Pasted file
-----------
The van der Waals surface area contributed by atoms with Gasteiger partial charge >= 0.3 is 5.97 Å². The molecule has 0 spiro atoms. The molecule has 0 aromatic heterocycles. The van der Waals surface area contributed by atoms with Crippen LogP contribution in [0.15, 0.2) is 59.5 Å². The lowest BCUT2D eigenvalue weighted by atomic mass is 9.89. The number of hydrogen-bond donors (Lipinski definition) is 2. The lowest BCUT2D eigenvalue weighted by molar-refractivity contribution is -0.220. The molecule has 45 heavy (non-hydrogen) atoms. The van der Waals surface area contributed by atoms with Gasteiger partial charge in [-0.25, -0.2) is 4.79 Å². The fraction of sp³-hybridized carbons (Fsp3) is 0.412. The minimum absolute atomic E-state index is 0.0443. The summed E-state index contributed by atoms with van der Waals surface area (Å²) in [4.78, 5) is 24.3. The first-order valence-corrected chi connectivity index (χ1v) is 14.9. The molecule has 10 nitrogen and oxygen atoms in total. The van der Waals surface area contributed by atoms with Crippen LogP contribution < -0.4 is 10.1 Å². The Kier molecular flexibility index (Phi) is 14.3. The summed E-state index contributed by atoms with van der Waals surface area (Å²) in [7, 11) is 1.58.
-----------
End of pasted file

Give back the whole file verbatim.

The van der Waals surface area contributed by atoms with Gasteiger partial charge >= 0.3 is 5.97 Å². The molecule has 0 spiro atoms. The molecule has 0 aromatic heterocycles. The van der Waals surface area contributed by atoms with Crippen LogP contribution in [0.15, 0.2) is 59.5 Å². The lowest BCUT2D eigenvalue weighted by atomic mass is 9.89. The number of hydrogen-bond donors (Lipinski definition) is 2. The lowest BCUT2D eigenvalue weighted by molar-refractivity contribution is -0.220. The molecule has 45 heavy (non-hydrogen) atoms. The van der Waals surface area contributed by atoms with Gasteiger partial charge in [-0.25, -0.2) is 4.79 Å². The fraction of sp³-hybridized carbons (Fsp3) is 0.412. The minimum absolute atomic E-state index is 0.0443. The summed E-state index contributed by atoms with van der Waals surface area (Å²) in [4.78, 5) is 24.3. The first-order valence-corrected chi connectivity index (χ1v) is 14.9. The molecule has 10 nitrogen and oxygen atoms in total. The van der Waals surface area contributed by atoms with Crippen LogP contribution < -0.4 is 10.1 Å². The Kier molecular flexibility index (Phi) is 14.3. The summed E-state index contributed by atoms with van der Waals surface area (Å²) in [7, 11) is 1.58.